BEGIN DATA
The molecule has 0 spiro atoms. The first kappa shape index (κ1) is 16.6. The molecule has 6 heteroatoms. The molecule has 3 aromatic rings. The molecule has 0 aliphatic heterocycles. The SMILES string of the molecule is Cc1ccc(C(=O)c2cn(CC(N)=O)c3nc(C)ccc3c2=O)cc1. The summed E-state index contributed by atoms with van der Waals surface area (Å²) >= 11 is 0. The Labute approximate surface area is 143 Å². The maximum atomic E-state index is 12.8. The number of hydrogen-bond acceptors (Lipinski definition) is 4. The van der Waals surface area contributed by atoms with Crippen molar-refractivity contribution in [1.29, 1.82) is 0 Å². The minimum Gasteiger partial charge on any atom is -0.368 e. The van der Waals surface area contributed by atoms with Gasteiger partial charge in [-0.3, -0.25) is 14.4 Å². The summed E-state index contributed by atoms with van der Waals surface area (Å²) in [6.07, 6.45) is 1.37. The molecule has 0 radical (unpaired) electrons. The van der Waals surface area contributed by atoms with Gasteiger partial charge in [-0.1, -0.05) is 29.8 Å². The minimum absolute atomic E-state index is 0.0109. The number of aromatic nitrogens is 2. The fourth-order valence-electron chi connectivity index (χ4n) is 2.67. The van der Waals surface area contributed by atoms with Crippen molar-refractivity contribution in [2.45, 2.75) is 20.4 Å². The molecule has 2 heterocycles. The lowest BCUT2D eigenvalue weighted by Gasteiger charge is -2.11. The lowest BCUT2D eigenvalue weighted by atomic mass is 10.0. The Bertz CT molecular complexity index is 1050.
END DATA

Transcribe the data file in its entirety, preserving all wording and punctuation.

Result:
The molecule has 0 spiro atoms. The first kappa shape index (κ1) is 16.6. The molecule has 6 heteroatoms. The molecule has 3 aromatic rings. The molecule has 0 aliphatic heterocycles. The SMILES string of the molecule is Cc1ccc(C(=O)c2cn(CC(N)=O)c3nc(C)ccc3c2=O)cc1. The summed E-state index contributed by atoms with van der Waals surface area (Å²) >= 11 is 0. The Labute approximate surface area is 143 Å². The maximum atomic E-state index is 12.8. The number of hydrogen-bond acceptors (Lipinski definition) is 4. The van der Waals surface area contributed by atoms with Crippen molar-refractivity contribution in [1.29, 1.82) is 0 Å². The minimum Gasteiger partial charge on any atom is -0.368 e. The van der Waals surface area contributed by atoms with Gasteiger partial charge in [-0.3, -0.25) is 14.4 Å². The summed E-state index contributed by atoms with van der Waals surface area (Å²) in [6.07, 6.45) is 1.37. The molecule has 0 radical (unpaired) electrons. The van der Waals surface area contributed by atoms with Gasteiger partial charge in [-0.1, -0.05) is 29.8 Å². The minimum absolute atomic E-state index is 0.0109. The number of aromatic nitrogens is 2. The fourth-order valence-electron chi connectivity index (χ4n) is 2.67. The van der Waals surface area contributed by atoms with Crippen molar-refractivity contribution in [2.45, 2.75) is 20.4 Å². The molecule has 2 heterocycles. The lowest BCUT2D eigenvalue weighted by Gasteiger charge is -2.11. The lowest BCUT2D eigenvalue weighted by atomic mass is 10.0. The Bertz CT molecular complexity index is 1050.